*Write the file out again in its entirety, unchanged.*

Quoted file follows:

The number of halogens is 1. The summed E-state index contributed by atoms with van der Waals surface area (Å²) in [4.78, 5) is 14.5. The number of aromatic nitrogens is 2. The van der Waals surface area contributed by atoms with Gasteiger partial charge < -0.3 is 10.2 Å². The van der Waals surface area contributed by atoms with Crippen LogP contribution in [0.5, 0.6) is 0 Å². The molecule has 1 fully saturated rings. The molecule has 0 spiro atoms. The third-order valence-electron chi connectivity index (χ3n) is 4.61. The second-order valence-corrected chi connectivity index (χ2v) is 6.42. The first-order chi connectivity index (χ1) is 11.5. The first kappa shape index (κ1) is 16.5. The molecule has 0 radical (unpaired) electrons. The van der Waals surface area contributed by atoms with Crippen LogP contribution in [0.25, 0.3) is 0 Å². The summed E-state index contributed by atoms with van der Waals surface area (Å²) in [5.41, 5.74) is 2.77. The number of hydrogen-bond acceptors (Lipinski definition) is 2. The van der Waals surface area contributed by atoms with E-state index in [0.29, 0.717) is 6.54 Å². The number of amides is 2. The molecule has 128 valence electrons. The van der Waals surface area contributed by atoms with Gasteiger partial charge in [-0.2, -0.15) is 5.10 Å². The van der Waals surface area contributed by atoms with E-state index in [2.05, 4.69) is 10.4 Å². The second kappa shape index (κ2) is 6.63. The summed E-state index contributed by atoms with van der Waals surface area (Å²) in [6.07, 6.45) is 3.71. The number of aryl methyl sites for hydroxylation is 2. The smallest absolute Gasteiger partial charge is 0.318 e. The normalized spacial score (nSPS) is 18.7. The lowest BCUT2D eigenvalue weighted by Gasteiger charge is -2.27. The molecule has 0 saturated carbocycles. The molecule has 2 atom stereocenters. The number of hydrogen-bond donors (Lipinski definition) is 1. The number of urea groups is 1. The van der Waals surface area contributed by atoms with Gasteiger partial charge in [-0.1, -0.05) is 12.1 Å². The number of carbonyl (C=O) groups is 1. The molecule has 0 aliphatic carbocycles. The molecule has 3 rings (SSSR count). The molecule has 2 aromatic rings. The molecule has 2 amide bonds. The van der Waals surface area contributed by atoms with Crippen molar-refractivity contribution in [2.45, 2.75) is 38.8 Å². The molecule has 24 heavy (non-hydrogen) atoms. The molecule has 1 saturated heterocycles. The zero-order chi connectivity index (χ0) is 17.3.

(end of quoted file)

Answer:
The number of halogens is 1. The summed E-state index contributed by atoms with van der Waals surface area (Å²) in [4.78, 5) is 14.5. The number of aromatic nitrogens is 2. The van der Waals surface area contributed by atoms with Gasteiger partial charge < -0.3 is 10.2 Å². The van der Waals surface area contributed by atoms with Crippen LogP contribution in [0.5, 0.6) is 0 Å². The molecule has 1 fully saturated rings. The molecule has 0 spiro atoms. The third-order valence-electron chi connectivity index (χ3n) is 4.61. The second-order valence-corrected chi connectivity index (χ2v) is 6.42. The first-order chi connectivity index (χ1) is 11.5. The first kappa shape index (κ1) is 16.5. The molecule has 0 radical (unpaired) electrons. The van der Waals surface area contributed by atoms with Crippen LogP contribution in [0.25, 0.3) is 0 Å². The summed E-state index contributed by atoms with van der Waals surface area (Å²) in [5.41, 5.74) is 2.77. The number of hydrogen-bond acceptors (Lipinski definition) is 2. The van der Waals surface area contributed by atoms with E-state index in [0.29, 0.717) is 6.54 Å². The number of amides is 2. The molecule has 128 valence electrons. The van der Waals surface area contributed by atoms with Gasteiger partial charge in [-0.2, -0.15) is 5.10 Å². The van der Waals surface area contributed by atoms with E-state index in [2.05, 4.69) is 10.4 Å². The second kappa shape index (κ2) is 6.63. The summed E-state index contributed by atoms with van der Waals surface area (Å²) in [6.07, 6.45) is 3.71. The number of aryl methyl sites for hydroxylation is 2. The smallest absolute Gasteiger partial charge is 0.318 e. The normalized spacial score (nSPS) is 18.7. The lowest BCUT2D eigenvalue weighted by Gasteiger charge is -2.27. The molecule has 0 saturated carbocycles. The molecule has 2 atom stereocenters. The number of hydrogen-bond donors (Lipinski definition) is 1. The number of urea groups is 1. The van der Waals surface area contributed by atoms with Gasteiger partial charge in [-0.1, -0.05) is 12.1 Å². The number of carbonyl (C=O) groups is 1. The molecule has 0 aliphatic carbocycles. The molecule has 3 rings (SSSR count). The molecule has 2 aromatic rings. The molecule has 2 amide bonds. The van der Waals surface area contributed by atoms with Crippen molar-refractivity contribution in [2.45, 2.75) is 38.8 Å². The molecule has 24 heavy (non-hydrogen) atoms. The molecule has 1 saturated heterocycles. The zero-order chi connectivity index (χ0) is 17.3.